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Liquidity risk and syndicate structure

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  • Gatev, Evan
  • Strahan, Philip E.
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    Abstract

    We decompose syndicated loan risk into credit, market, and liquidity risk and test how these shape syndicate structure. Commercial banks dominate relative to non-banks in loan syndicates that expose lenders to liquidity risk. This dominance is most pronounced when borrowers have high levels of credit or market risk. We then tie commercial banks' advantage in liquidity risk to access to transactions deposits by comparing investments across banks. The results suggest that risk-management considerations matter most for participants relative to lead arrangers. Links from transactions deposits to liquidity exposure, for instance, are more than 50% larger at participants than at lead arrangers.

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    Bibliographic Info

    Article provided by Elsevier in its journal Journal of Financial Economics.

    Volume (Year): 93 (2009)
    Issue (Month): 3 (September)
    Pages: 490-504

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    Handle: RePEc:eee:jfinec:v:93:y:2009:i:3:p:490-504

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    Web page: http://www.elsevier.com/locate/inca/505576

    Related research

    Keywords: Liquidity Risk management Syndicated lending;

    References

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    1. Diamond, Douglas W & Dybvig, Philip H, 1983. "Bank Runs, Deposit Insurance, and Liquidity," Journal of Political Economy, University of Chicago Press, vol. 91(3), pages 401-19, June.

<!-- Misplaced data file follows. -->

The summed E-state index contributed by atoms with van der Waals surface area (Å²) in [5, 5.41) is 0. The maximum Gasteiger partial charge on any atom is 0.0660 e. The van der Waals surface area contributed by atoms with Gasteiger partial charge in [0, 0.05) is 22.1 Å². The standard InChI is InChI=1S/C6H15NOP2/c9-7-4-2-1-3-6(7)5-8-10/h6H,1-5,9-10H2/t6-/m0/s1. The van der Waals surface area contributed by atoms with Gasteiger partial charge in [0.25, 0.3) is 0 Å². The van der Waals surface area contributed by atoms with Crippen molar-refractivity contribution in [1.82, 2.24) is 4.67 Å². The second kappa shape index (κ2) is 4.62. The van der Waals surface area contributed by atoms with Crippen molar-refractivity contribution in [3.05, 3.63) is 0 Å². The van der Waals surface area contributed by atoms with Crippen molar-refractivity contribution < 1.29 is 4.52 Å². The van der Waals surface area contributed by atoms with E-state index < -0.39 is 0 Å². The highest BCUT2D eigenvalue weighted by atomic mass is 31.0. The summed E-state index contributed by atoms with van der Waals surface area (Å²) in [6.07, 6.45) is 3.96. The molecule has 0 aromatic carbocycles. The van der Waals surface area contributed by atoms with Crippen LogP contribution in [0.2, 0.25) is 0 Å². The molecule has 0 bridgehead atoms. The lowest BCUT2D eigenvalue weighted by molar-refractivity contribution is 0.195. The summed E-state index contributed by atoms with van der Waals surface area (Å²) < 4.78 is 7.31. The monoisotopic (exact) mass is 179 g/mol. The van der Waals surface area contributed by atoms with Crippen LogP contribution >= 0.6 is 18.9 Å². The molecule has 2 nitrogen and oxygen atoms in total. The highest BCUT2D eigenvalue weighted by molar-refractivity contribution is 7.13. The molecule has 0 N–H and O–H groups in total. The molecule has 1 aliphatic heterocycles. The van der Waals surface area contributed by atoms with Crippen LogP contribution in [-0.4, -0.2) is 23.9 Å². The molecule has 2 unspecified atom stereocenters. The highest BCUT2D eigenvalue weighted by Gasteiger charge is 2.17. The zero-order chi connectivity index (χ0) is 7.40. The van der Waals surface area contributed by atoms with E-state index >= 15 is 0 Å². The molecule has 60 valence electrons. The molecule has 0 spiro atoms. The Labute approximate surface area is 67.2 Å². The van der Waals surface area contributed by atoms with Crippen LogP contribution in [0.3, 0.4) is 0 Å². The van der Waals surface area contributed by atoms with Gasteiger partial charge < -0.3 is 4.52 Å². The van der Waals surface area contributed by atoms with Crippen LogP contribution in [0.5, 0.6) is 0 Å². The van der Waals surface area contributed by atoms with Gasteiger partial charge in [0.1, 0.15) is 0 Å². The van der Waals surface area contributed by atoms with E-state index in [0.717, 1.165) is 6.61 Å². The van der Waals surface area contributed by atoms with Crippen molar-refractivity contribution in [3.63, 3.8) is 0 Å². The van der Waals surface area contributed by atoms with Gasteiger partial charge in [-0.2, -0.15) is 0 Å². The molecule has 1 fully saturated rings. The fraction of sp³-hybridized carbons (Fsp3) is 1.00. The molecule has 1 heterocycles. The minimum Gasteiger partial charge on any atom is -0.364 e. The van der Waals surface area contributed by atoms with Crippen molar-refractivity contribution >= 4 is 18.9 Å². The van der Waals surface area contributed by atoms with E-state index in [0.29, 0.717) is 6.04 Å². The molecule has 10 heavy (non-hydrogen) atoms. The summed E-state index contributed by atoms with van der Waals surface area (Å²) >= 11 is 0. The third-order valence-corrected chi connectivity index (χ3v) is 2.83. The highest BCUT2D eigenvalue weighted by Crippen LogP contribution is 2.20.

2. Marc R. Saidenberg & Philip E. Strahan, 1999. "Are banks still important for financing large businesses?," Current Issues in Economics and Finance, Federal Reserve Bank of New York, vol. 5(Jul).
    3. Stewart C. Myers & Raghuram G. Rajan, 1998. "The Paradox Of Liquidity," The Quarterly Journal of Economics, MIT Press, vol. 113(3), pages 733-771, August.
    4. Craig Furfine, 2006. "The Costs and Benefits of Moral Suasion: Evidence from the Rescue of Long-Term Capital Management," The Journal of Business, University of Chicago Press, vol. 79(2), pages 593-622, March.
    5. Jonathan D. Jones & William W. Lang & Peter J. Nigro, 2005. "Agent Bank Behavior In Bank Loan Syndications," Journal of Financial Research, Southern Finance Association & Southwestern Finance Association, vol. 28(3), pages 385-402.
    6. Dong Lee & Bong-Chan Kho & Rene M. Stulz, 2000. "U.S. Banks, Crises, and Bailouts: From Mexico to LTCM," American Economic Review, American Economic Association, vol. 90(2), pages 28-31, May.
    7. Evan Gatev & Til Schuermann & Philip E. Strahan, 2009. "Managing Bank Liquidity Risk: How Deposit-Loan Synergies Vary with Market Conditions," Review of Financial Studies, Society for Financial Studies, vol. 22(3), pages 995-1020, March.
    8. Pennacchi, George, 2006. "Deposit insurance, bank regulation, and financial system risks," Journal of Monetary Economics, Elsevier, vol. 53(1), pages 1-30, January.
    9. Evan Gatev & Philip E. Strahan, 2006. "Banks' Advantage in Hedging Liquidity Risk: Theory and Evidence from the Commercial Paper Market," Journal of Finance, American Finance Association, vol. 61(2), pages 867-892, 04.
    10. Dennis, Steven A. & Mullineaux, Donald J., 2000. "Syndicated Loans," Journal of Financial Intermediation, Elsevier, vol. 9(4), pages 404-426, October.
    11. Sang Whi Lee & Donald J. Mullineaux, 2004. "Monitoring, Financial Distress, and the Structure of Commercial Lending Syndicates," Financial Management, Financial Management Association, vol. 33(3), Fall.
    12. Amir Sufi, 2007. "Information Asymmetry and Financing Arrangements: Evidence from Syndicated Loans," Journal of Finance, American Finance Association, vol. 62(2), pages 629-668, 04.
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    Cited by:
    1. Godlewski, Christophe J., 2014. "Bank loans and borrower value during the global financial crisis: Empirical evidence from France," Journal of International Financial Markets, Institutions and Money, Elsevier, vol. 28(C), pages 100-130.
    2. Julian Caballero, 2012. "Banking Crises and Financial Integration," Research Department Publications 4816, Inter-American Development Bank, Research Department.

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